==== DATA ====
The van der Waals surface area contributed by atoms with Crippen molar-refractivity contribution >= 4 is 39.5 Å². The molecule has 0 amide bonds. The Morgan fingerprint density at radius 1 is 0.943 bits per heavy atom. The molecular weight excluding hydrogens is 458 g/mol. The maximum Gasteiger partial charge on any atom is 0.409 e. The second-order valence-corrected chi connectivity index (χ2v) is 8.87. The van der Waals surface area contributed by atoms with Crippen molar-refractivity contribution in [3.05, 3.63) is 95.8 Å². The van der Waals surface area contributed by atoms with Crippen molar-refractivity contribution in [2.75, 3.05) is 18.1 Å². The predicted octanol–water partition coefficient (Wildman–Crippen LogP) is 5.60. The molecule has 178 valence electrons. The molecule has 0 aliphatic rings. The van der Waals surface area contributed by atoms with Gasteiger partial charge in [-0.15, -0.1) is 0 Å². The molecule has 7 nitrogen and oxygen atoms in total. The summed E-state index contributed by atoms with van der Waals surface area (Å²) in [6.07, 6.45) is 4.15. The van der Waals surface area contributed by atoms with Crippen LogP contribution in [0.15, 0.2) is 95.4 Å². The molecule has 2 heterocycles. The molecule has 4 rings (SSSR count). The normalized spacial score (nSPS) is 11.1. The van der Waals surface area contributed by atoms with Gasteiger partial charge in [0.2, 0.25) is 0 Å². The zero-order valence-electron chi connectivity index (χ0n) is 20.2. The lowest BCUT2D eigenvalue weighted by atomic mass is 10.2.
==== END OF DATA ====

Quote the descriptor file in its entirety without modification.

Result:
The van der Waals surface area contributed by atoms with Crippen molar-refractivity contribution >= 4 is 39.5 Å². The molecule has 0 amide bonds. The Morgan fingerprint density at radius 1 is 0.943 bits per heavy atom. The molecular weight excluding hydrogens is 458 g/mol. The maximum Gasteiger partial charge on any atom is 0.409 e. The second-order valence-corrected chi connectivity index (χ2v) is 8.87. The van der Waals surface area contributed by atoms with Crippen molar-refractivity contribution in [3.05, 3.63) is 95.8 Å². The van der Waals surface area contributed by atoms with Crippen molar-refractivity contribution in [2.75, 3.05) is 18.1 Å². The predicted octanol–water partition coefficient (Wildman–Crippen LogP) is 5.60. The molecule has 178 valence electrons. The molecule has 0 aliphatic rings. The van der Waals surface area contributed by atoms with Gasteiger partial charge in [-0.15, -0.1) is 0 Å². The molecule has 7 nitrogen and oxygen atoms in total. The summed E-state index contributed by atoms with van der Waals surface area (Å²) in [6.07, 6.45) is 4.15. The van der Waals surface area contributed by atoms with Crippen LogP contribution in [0.15, 0.2) is 95.4 Å². The molecule has 2 heterocycles. The molecule has 4 rings (SSSR count). The normalized spacial score (nSPS) is 11.1. The van der Waals surface area contributed by atoms with Gasteiger partial charge in [0.2, 0.25) is 0 Å². The zero-order valence-electron chi connectivity index (χ0n) is 20.2. The lowest BCUT2D eigenvalue weighted by atomic mass is 10.2.